A sharpening panic is taking over the European commentariat as the financial crisis begins to bite deep into Europe’s previous complacency. It seems an age ago — rather than the two months it has actually been — that Europeans were congratulating themselves on having a more stable banking system than the benighted “Anglo-Saxons” and thus on observing America’s crisis from a comfortable and secure distance.
In the last day I have read three pieces worrying that Europe’s “four freedoms” — of trade, investment, movement of labor, and services — would soon be destroyed by nationalist governments seeking individual salvation in the crisis. The Financial Times’s Gideon Rachman even renounced his Euro-skepticism for the length of the crisis — which was a surprise since few people knew he was a Euroskeptic in the first place.
Every day brings news of fresh disasters, but the main current anxieties are (1) that Austrian banks that have loaned too much to Eastern Europe will collapse when Hungary and others default; (2) that Swedish investments in the Baltic states will similarly head south; and (3) that Ireland, Greece and Italy, all poised on the edge of bankruptcy, will between them cause a collapse of the euro.
So far, the worst horrors have not materialized. The protectionist “noises” heard from politicians, for instance, have proved just that — noises.
Sarkozy threatened to tie government aid to French car manufacturers to a guarantee that they would not divert production to Eastern Europe, especially to the Czech Republic. There was a brief furore. Then, yesterday, the French industry minister quietly withdrew this condition in a letter to the European Commission in Brussels. Sarkozy’s problem is that the Czechs are currently the holders of Europe’s rotating presidency — and he wants to be the bride at every wedding, the corpse at every funeral. French protectionism turned out to be just a tantrum.
Also, though the headlines all shrieked that the EU’s weekend summit had refused to bail out Eastern Europe with a huge loan demanded by Hungary’s post-communist premier, the small print again tells a different story. What actually happened was that Angela Merkel, on behalf of Germany’s long-suffering taxpayers, blocked a loan to Eastern Europe as a whole. Among other reasons, Poland and the Czech Republic were declaring they didn’t need such a loan — they’re quite stable, and all this talk of collapsing central Europe was harming their creditworthy image. Besides, the World Bank and various Euro-banks are putting together their own financial relief package for specific Eastern basket cases — a package that would therefore bail out Austrian and Swedish banks as well.
Will it be enough? Does the EU have the money for such generous outdoor relief? Ah, well, that’s a different story — the answer to which we’ll learn in due course.
And what of the impact on the euro of the imploding financial states of Ireland, Greece, and Italy? This is the really big story. Until the last few weeks, almost no one has been prepared to even speculate that the euro might collapse. But it is suddenly the topic of a thousand “counterfactual” scenarios.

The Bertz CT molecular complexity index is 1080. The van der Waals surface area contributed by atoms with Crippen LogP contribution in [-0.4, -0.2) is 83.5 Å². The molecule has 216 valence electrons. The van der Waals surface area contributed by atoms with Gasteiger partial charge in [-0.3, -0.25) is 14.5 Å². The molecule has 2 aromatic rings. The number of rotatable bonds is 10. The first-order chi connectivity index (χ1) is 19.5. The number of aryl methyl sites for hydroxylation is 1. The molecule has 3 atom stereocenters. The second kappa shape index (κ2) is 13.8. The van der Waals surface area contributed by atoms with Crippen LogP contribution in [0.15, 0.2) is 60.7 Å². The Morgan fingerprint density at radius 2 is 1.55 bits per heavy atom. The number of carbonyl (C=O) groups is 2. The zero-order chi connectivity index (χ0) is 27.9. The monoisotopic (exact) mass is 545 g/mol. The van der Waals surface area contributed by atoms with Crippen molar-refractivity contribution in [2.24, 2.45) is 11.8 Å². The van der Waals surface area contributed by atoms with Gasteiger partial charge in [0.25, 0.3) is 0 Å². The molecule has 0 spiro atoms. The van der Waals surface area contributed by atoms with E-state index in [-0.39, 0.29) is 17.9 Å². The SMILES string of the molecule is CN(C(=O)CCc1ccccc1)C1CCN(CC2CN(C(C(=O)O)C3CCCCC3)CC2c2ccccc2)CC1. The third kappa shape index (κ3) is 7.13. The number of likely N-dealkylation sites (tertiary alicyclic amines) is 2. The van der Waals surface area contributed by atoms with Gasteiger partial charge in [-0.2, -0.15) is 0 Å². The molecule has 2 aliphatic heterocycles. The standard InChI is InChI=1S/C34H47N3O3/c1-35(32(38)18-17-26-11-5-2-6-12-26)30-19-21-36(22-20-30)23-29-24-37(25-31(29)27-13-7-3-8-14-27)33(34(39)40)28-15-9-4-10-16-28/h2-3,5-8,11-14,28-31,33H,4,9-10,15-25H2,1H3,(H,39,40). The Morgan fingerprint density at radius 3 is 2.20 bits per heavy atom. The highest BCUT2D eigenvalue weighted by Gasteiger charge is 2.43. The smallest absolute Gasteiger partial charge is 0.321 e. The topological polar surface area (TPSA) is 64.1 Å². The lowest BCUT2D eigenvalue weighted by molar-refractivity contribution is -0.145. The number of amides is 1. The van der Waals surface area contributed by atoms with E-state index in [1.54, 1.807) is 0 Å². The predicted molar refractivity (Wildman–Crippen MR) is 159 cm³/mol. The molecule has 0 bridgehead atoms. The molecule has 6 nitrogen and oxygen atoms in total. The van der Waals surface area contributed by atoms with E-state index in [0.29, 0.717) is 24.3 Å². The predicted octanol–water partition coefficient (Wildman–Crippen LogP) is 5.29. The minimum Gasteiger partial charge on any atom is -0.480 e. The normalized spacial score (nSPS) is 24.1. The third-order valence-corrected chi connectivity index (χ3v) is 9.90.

The scenarios are especially counterfactual in this case, because almost no one has any idea of what a collapse of the euro would look like. What would actually happen? How would the mark, the franc, and the Dutch guilder be reborn? Would anyone accept Greek drachmas and Irish punts the day afterwards?
There are precedents for the collapse of a monetary union. One is almost eerie — the Latin Monetary Union, established in 1865. It was composed of France, Italy, Belgium, Switzerland, Austria-Hungary, Greece, and Spain — today’s Euroland without Germany, essentially — and collapsed in 1927. Its collapse, however, seems to have been relatively peaceful, even uneventful, because it had gradually been eroded by the dramatic political events of the early 20th century. The euro’s collapse would be nothing like that.
It would have been far wiser if the European political elites had embarked in more tranquil times on one of two reforms — either a liberalization of Europe’s economic and political structures that would return power and decision-making to national governments while maintaining Europe’s “four freedoms” in its single market, or the open establishment of a political union that could take the decisions needed to make a monetary union work. But they regarded the first kind of reform as anathema, and they lacked the guts to present the second kind of reform candidly to Europe’s various peoples. Now such decisions will be hammered out on the anvil of crisis.
In that crisis, Europe’s political establishments will accept almost any cost rather than see their dream of a European political union, resting on a European monetary union, evaporate and disappear. They will fight with all the reserves they have to stop such an outcome. But will they have enough reserves — either of money or of determination?
For the peoples of Europe may have their own vision of the future — and (except for Ireland, France, and Holland) they have not spoken yet.
– John O’Sullivan is an editor-at-large of National Review.